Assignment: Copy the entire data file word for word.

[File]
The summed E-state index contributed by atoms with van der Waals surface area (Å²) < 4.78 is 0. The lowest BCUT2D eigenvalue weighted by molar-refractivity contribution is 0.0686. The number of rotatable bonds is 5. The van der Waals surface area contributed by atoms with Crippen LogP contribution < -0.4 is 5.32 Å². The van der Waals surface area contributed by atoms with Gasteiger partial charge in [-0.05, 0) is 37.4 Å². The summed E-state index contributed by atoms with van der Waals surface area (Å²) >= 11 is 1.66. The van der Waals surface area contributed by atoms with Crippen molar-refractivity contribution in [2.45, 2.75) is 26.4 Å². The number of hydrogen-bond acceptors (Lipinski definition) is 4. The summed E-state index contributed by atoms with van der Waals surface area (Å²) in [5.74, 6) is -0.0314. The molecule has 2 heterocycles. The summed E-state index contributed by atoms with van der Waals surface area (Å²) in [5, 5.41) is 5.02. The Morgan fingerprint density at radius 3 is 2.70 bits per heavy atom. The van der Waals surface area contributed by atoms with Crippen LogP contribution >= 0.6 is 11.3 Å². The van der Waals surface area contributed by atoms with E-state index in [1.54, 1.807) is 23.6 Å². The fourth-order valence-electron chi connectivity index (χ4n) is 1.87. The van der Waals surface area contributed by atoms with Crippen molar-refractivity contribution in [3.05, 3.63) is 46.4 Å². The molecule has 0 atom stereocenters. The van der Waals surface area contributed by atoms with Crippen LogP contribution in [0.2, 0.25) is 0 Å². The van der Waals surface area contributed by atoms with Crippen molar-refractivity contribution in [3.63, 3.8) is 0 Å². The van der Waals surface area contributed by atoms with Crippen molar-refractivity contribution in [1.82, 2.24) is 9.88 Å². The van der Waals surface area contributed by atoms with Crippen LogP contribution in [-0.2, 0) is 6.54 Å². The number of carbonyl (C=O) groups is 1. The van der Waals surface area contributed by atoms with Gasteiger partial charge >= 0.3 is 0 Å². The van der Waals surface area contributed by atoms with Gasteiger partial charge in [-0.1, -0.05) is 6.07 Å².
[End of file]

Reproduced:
The summed E-state index contributed by atoms with van der Waals surface area (Å²) < 4.78 is 0. The lowest BCUT2D eigenvalue weighted by molar-refractivity contribution is 0.0686. The number of rotatable bonds is 5. The van der Waals surface area contributed by atoms with Crippen LogP contribution < -0.4 is 5.32 Å². The van der Waals surface area contributed by atoms with Gasteiger partial charge in [-0.05, 0) is 37.4 Å². The summed E-state index contributed by atoms with van der Waals surface area (Å²) >= 11 is 1.66. The van der Waals surface area contributed by atoms with Crippen molar-refractivity contribution in [2.45, 2.75) is 26.4 Å². The number of hydrogen-bond acceptors (Lipinski definition) is 4. The summed E-state index contributed by atoms with van der Waals surface area (Å²) in [5.74, 6) is -0.0314. The molecule has 2 heterocycles. The summed E-state index contributed by atoms with van der Waals surface area (Å²) in [5, 5.41) is 5.02. The Morgan fingerprint density at radius 3 is 2.70 bits per heavy atom. The van der Waals surface area contributed by atoms with Crippen LogP contribution >= 0.6 is 11.3 Å². The van der Waals surface area contributed by atoms with E-state index in [1.54, 1.807) is 23.6 Å². The fourth-order valence-electron chi connectivity index (χ4n) is 1.87. The van der Waals surface area contributed by atoms with Crippen molar-refractivity contribution in [3.05, 3.63) is 46.4 Å². The molecule has 0 atom stereocenters. The van der Waals surface area contributed by atoms with Crippen LogP contribution in [0.2, 0.25) is 0 Å². The van der Waals surface area contributed by atoms with Crippen molar-refractivity contribution in [3.63, 3.8) is 0 Å². The van der Waals surface area contributed by atoms with Crippen molar-refractivity contribution in [1.82, 2.24) is 9.88 Å². The van der Waals surface area contributed by atoms with Crippen LogP contribution in [-0.2, 0) is 6.54 Å². The number of carbonyl (C=O) groups is 1. The van der Waals surface area contributed by atoms with Gasteiger partial charge >= 0.3 is 0 Å². The van der Waals surface area contributed by atoms with Gasteiger partial charge in [-0.1, -0.05) is 6.07 Å².